Chenggong presentation outlines Portland's tasks
There is both clarity and momentum here.  “We need to build this,” Mr. Zhou said, pointing to the scaled rendering of Calthorpe’s master plan.  “Do you have firms that can do this?”  Absolutely, we replied. First Stop Portland would happily introduce our green companies to Kunming. These are the same firms that built much of the internationally celebrated neighborhoods of Portland, I advised.  

Chenggong's master plan on display in city park
A side note: If my husband has a soul mate in China, it is Mr. Zhou.  Both are passionate about their cities; neither is interested in seeking higher political offices; both are committed to municipal leadership and believe strongly that cities (not national governments) are the locus for shaping a more sustainable, environmentally-friendly world. We thoroughly enjoyed our time with “Mr. Joe” and are anxious to help begin the work.

Party Secretary and Chenggong's leader Mr. Zhou (left) with Mayor Charlie Hales
Xi’an: Our short visit to Xi’an to see our friend Mr. Huo Baozhu included a tour of his bronze foundry and a chance to catch up with many of the same employees we met 10 years ago.  Mr. Huo is Portland’s benefactor as the donor of the striking Elephant sculpture in the North Park Blocks.  Even though it was nightfall when we arrived, we also squeezed in a quick detour to see the North Wall.  Dinner was smiles, toasts, and good wishes.

Bronze of Sun Wukong,  the Monkey King fairy tale (click image for story) 

Huangpu River District, Changsha: Our last two days were back in Shanghai, meeting with officials from the Huangpu River District and the city of Changsha. Our first stop was to Shanghai’s Urban Planning Exhibition Hall, a 6-story building, a teaching laboratory dedicated to urban planning.  Imagine urban planning as a tourist attraction (I thought of Carl Abbott and Ethan Seltzer)!  A giant scaled model of Shanghai covered an entire floor of the building.  An employee updates it each month, adding new buildings and streetscapes by dangling from the ceiling in a trapeze.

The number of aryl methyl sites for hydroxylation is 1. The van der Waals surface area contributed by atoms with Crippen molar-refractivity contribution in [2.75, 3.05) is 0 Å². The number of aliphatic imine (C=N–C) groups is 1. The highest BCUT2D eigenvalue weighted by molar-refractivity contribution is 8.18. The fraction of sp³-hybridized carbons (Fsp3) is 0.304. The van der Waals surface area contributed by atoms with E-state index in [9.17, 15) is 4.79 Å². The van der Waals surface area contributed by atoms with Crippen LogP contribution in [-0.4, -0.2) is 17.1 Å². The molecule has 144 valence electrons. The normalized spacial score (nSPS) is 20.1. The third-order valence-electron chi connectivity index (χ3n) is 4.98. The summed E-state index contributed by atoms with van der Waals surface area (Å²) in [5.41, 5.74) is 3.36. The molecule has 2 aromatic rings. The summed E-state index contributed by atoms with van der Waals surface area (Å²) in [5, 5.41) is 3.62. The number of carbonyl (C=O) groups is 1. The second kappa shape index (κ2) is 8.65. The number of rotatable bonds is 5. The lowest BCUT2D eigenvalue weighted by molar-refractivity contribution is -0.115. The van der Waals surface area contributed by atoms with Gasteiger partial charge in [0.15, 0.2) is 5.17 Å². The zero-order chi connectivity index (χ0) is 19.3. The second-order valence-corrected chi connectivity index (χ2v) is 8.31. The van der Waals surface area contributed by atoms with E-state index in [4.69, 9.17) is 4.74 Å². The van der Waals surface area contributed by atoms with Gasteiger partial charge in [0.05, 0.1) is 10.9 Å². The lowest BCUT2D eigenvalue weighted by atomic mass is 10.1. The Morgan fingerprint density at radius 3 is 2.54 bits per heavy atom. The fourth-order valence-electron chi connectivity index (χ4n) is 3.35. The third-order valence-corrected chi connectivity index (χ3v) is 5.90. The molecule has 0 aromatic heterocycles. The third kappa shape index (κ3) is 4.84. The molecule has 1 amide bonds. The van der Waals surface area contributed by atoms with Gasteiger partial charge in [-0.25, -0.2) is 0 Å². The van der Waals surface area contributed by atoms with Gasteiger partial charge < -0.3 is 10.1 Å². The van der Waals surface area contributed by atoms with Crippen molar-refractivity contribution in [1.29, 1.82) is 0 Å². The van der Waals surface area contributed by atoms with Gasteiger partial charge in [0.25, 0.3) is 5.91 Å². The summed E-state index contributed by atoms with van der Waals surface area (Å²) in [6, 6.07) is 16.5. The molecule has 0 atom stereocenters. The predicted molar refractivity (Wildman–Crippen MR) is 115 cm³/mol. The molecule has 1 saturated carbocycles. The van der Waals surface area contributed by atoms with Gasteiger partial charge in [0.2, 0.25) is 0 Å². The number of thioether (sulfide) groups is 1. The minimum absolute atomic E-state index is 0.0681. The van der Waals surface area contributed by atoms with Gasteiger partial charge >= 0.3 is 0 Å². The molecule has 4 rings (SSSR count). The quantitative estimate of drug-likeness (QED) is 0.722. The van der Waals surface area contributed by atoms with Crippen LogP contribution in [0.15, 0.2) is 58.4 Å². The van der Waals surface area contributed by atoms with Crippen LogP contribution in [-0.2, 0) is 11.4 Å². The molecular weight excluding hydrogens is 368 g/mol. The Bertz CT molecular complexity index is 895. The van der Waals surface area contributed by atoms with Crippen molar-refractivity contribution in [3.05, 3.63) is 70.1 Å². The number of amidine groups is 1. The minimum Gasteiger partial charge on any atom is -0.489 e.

Scaled model of Shanghai in the Urban Planning Exhibition Hall 

The Huangpu River District is redeveloping one section of its waterfront at a time. The developers, Mr. Xu Ru Qing and Mr. Yu Li envision the next section (about 1.2 M square ft.) to be a transit-friendly, sustainable development. Would a streetcar work in this part of Shanghai, they asked?  Absolutely, advised Charlie. It would spur development as much as provide connectivity.  Come to Portland, he offered, to see firsthand.

Discussing development strategies in the Huangpu River District 
The “pinch me” moment from our visit to Huangpu River District came later that evening over dinner. Our conversation steered toward the creation of a non-governmental organization (NGO) to provide education and community outreach for the district.  Really?  Using an NGO to provide the nexus between community and place?  As a former NGO executive for almost two decades, this topic spoke to my heart.  Our conversation steered towards deTocqueville: we debated the role of government; we pondered how to motivate citizens; and discussed the challenges of shared leadership in the 21st century. Toward the end of the evening, Mr. Li asked, would I consider joining the Shanghai Waterfront Sustainability NGO?  What an honor, and an extraordinary opportunity for PSU.

Presenting on Portland's regional land use plan
On our flight home, Charlie made this observation:  If the cities we visited (combined pop. 58.9M) reduced their energy consumption by just 2% it would equal more than the entire City of Portland’s energy consumption for a full year.  Talk about a game changing metric.

Portland should embrace its place in the global marketplace, not just in China, but where we already have relationships and opportunity that fit with our city’s values.  Arriving back home in Portland, I was struck with how little multi-lingual signage there is in our city.  At a minimum, we should fix this (especially since we’re hosting an international sports competition in 2016). 

Portland’s deep ties to sister city Suzhou (pop. 10M) could leverage additional trading opportunities.  Portland’s assistance to Kunming could be a catalyst for other Chinese cities.  PSU’s deep understanding in urban planning, environmental restoration, and public/private partnerships should be marketing opportunities for increasing PSU’s international student numbers.

Portland, seize the opportunity.  First Stop Portland is ready to get to work.

1 comment:

  1. Fascinating trip, Nancy! Its hard to fathom a scale model of Shanghai tha is continually updated.